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Thursday, 17 May, 2001, 23:37 GMT 00:37 UK
Overdose death rate cut
Chemist
Chemists can only sell limited numbers of painkillers
A restriction on the number of painkillers that can be bought at supermarkets and chemists has led to a big cut in fatal overdoses, researchers have found.

Legislation introduced in 1998 limited the number of tablets in packets of common painkillers such as paracetamol and salicylates such as aspirin.

Packets of paracetamol sold in supermarkets can now contain only 16 tablets, those from chemists a maximum of 32. Any purchase of 100 or more tablets requires a prescription.


The general effect of the legislation is to reduce the maximum number of analgesic tablets available for impulsive self poisoning

Centre for Suicide Research
Previously, there was no limit on the number of tablets sold by chemists, while supermarkets could sell a maximum of 24.

Until the legislation was introduced the number of fatal overdoses involving painkillers had been rising steadily.

It is suspected that some people who have died did not realise how powerful painkillers can be, and had no intention to take their own lives.

First year

A team from the Centre for Suicide Research at Warneford Hospital in Oxford studied the impact of the change in the law in the first year after its introduction.

They found that the number of deaths from paracetamol poisoning fell by 21%, and from salicylates by 48%.

The number of liver transplants performed as a result of paracetamol poisoning also fell by two thirds.

Rates of non-fatal self-poisoning involving paracetamol fell by 11% in the 12 months following the introduction of the new law.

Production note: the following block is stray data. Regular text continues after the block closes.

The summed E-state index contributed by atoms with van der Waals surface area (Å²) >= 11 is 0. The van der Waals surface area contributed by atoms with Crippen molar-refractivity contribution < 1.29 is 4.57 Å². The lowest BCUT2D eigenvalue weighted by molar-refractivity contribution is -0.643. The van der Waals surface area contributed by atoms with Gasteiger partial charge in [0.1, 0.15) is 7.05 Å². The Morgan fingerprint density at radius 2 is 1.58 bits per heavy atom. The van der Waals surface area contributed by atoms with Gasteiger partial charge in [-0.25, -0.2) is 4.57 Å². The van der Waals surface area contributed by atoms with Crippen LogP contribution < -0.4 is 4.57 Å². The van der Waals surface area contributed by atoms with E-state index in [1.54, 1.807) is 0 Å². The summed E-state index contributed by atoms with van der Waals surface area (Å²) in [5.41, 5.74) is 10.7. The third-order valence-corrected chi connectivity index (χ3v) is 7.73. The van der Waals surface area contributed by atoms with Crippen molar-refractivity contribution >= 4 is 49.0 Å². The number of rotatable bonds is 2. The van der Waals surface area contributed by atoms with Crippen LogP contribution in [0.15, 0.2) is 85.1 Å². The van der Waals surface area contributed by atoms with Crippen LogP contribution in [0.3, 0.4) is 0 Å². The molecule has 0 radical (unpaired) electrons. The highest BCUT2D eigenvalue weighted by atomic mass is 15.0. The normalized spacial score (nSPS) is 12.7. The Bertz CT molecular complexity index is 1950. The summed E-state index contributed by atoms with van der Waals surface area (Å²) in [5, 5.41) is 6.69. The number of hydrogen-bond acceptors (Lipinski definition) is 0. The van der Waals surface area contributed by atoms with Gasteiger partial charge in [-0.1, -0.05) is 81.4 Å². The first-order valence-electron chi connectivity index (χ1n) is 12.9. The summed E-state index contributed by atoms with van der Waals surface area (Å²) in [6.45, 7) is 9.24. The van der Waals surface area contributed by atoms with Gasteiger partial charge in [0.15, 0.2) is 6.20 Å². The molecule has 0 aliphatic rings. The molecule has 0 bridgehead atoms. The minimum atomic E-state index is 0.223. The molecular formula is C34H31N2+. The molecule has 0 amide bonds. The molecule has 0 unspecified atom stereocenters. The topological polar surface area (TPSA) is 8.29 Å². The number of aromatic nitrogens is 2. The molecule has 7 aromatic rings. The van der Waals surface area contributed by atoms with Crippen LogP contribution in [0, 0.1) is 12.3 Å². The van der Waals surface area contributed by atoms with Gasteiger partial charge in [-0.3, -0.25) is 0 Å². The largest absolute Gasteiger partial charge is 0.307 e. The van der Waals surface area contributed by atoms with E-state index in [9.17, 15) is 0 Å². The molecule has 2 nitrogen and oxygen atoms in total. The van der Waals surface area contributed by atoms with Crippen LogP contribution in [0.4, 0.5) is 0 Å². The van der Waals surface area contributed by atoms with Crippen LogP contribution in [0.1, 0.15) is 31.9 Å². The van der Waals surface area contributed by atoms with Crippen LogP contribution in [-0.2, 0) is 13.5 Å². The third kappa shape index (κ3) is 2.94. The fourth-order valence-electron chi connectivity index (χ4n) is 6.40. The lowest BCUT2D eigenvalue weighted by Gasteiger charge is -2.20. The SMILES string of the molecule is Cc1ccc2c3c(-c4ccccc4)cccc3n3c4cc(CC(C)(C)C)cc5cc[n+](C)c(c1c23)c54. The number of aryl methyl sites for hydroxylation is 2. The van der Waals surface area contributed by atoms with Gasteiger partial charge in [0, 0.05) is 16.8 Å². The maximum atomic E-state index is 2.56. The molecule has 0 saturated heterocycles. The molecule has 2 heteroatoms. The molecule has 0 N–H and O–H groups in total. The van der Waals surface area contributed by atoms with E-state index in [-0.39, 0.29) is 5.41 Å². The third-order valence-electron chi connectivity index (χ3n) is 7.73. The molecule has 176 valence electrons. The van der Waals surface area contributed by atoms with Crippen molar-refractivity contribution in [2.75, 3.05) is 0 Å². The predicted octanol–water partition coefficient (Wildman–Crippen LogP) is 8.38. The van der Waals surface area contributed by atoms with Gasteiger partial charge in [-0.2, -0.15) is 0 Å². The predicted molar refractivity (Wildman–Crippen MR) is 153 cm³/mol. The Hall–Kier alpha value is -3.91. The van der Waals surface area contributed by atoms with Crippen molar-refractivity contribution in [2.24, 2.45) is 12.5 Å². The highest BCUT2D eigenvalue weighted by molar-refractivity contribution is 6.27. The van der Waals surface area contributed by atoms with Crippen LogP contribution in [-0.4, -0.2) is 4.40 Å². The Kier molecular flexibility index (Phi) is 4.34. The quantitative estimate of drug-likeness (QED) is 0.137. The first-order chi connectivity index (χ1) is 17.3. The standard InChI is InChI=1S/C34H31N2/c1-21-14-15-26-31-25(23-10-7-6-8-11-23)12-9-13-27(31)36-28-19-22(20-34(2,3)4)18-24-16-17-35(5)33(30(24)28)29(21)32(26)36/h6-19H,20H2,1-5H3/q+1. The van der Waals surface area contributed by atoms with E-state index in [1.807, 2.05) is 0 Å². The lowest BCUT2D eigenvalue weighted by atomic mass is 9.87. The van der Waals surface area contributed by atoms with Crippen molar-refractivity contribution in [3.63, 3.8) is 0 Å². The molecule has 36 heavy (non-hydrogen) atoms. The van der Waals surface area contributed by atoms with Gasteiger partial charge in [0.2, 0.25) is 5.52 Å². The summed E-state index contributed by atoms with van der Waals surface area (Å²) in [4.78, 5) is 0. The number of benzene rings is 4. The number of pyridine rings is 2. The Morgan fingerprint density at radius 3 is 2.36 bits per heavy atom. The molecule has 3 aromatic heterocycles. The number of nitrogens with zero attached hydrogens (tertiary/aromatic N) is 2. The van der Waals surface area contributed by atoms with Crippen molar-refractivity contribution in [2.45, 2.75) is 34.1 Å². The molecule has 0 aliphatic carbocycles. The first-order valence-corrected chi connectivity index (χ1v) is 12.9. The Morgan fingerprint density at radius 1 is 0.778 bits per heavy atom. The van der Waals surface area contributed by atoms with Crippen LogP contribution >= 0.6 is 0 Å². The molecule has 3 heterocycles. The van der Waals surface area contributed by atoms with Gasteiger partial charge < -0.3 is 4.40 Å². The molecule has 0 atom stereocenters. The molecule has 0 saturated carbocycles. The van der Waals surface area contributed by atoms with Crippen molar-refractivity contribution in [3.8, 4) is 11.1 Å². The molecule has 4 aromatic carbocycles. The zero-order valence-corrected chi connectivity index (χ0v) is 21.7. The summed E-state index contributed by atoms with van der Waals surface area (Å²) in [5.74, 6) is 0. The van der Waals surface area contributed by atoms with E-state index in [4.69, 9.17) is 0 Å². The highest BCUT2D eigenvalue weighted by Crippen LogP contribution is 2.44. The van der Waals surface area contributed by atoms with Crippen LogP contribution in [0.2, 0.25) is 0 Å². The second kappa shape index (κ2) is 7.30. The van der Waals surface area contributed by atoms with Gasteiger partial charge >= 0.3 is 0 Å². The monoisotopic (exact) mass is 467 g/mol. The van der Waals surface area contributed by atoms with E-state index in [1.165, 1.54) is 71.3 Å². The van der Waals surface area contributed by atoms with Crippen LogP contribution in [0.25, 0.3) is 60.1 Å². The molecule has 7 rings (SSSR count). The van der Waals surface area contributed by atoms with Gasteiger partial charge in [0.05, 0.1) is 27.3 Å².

The average number of paracetamol tablets taken in an overdose fell by 7% and there was a 17% drop in incidents involving 32 or more pills.

Tighter controls

The researchers, writing in the British Medical Journal, suggest that even more deaths may be avoided if the maximum pack size was decreased still further - possibly to 24 tablets.

"Since the new legislation, pharmacies and other retail outlets have usually allowed only one pack to be bought per transaction," they say.

"Although this does not prevent a customer visiting several outlets to amass a large supply of the drugs, the general effect of the legislation is to reduce the maximum number of analgesic tablets available for impulsive self poisoning.

"An even smaller maximum pack size for pharmacy sales might have had a greater impact still."

Paracetamol is the most common way of self-poisoning in the UK.

Dr Geoffrey Brandon, director of the Paracetamol Information Centre, said: "Paracetamol is used safely and effectively by most people including pregnant women and children, so a reduction in its misuse is particularly welcome.

"Current pack sizes now strike a realistic balance between availability for the millions of people who need a safe and effective pain reliever, and the tiny minority who misuse medicines for purposes of self-harm."

Overdoses of drug are also responsible for half of all cases of liver failure in this country.

Before the new laws, overdoses of paracetamol accounted for 40,000 hospital referrals a year and between 100 and 150 deaths.

Aspirin overdoses accounted for about 5,000 hospital admissions annually and about 60 deaths.

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The BBC's Karen Bowerman
"It does seem to have reduced the number of deaths"
See also:

06 Nov 00 | Health
09 Jun 00 | Health
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